Article

The emerging evidence for Narrative Exposure Therapy: A review. Clinical Psychology Review, 30(8), 1030-1039

Traumatic Stress Service, Clinical Treatment Centre, Maudsley Hospital, Denmark Hill, London SE58AZ, United Kingdom.
Clinical psychology review (Impact Factor: 7.18). 12/2010; 30(8):1030-9. DOI: 10.1016/j.cpr.2010.07.004
Source: PubMed

ABSTRACT Individuals who have experienced multiple traumatic events over long periods as a result of war, conflict and organised violence, may represent a unique group amongst PTSD patients in terms of psychological and neurobiological sequelae. Narrative Exposure Therapy (NET) is a short-term therapy for individuals who have PTSD symptoms as a result of these types of traumatic experiences. Originally developed for use in low-income countries, it has since been used to treat asylum seekers and refugees in high-income settings. The treatment involves emotional exposure to the memories of traumatic events and the reorganisation of these memories into a coherent chronological narrative. This review of all the currently available literature investigates the effectiveness of NET in treatment trials of adults and also of KIDNET, an adapted version for children. Results from treatment trials in adults have demonstrated the superiority of NET in reducing PTSD symptoms compared with other therapeutic approaches. Most trials demonstrated that further improvements had been made at follow-up suggesting sustained change. Treatment trials of KIDNET have shown its effectiveness in reducing PTSD amongst children. Emerging evidence suggests that NET is an effective treatment for PTSD in individuals who have been traumatised by conflict and organised violence, even in settings that remain volatile and insecure.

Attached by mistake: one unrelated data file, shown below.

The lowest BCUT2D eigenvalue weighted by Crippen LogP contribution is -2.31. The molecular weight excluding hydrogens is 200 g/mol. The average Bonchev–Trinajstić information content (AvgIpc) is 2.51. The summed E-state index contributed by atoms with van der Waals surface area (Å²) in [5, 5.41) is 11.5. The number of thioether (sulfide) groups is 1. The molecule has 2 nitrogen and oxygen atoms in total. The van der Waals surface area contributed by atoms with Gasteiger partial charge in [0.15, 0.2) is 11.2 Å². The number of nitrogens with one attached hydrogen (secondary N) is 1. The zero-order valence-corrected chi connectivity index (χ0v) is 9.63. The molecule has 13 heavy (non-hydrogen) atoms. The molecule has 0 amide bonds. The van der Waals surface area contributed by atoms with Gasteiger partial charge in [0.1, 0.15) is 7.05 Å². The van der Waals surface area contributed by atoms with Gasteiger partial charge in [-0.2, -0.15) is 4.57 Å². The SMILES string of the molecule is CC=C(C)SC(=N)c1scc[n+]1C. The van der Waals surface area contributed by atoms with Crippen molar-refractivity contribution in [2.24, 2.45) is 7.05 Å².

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Available from: Mina Fazel, May 30, 2014
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    • "Narrative exposure therapy (NET) was designed specifically for survivors of multiple traumas and involves techniques similar to CBT such as exposure and cognitive challenge (Schauer et al. 2005; Dossa & Hatem, 2012). Briefly, NET involves the creation of a chronological account of biography with detailed reconstruction of fragmented trauma memories in order to achieve habituation (Robjant & Fazel, 2010; Ertl et al. 2011). NET has been shown to be effective with asylum seekers and refugees (Neuner et al. 2009; Slobodin & de Jong, 2014). "
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    • "Compared to wait-list controls, the KIDNET group demonstrated clinically significant improvements in symptoms and functioning (Ruf et al., 2010). See the NET review of Robjant and Fazel (2010) for further discussion. "
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    • "The emergence of better PTSD outcomes from EMDR and NET, including trials held in the developed and developing world, all indicate that patients are able and willing to face their past. But they may need to approach it, and tell their stories in different ways.18,93 One distinctive difference in NET is that past events are not revisited as frequently. "
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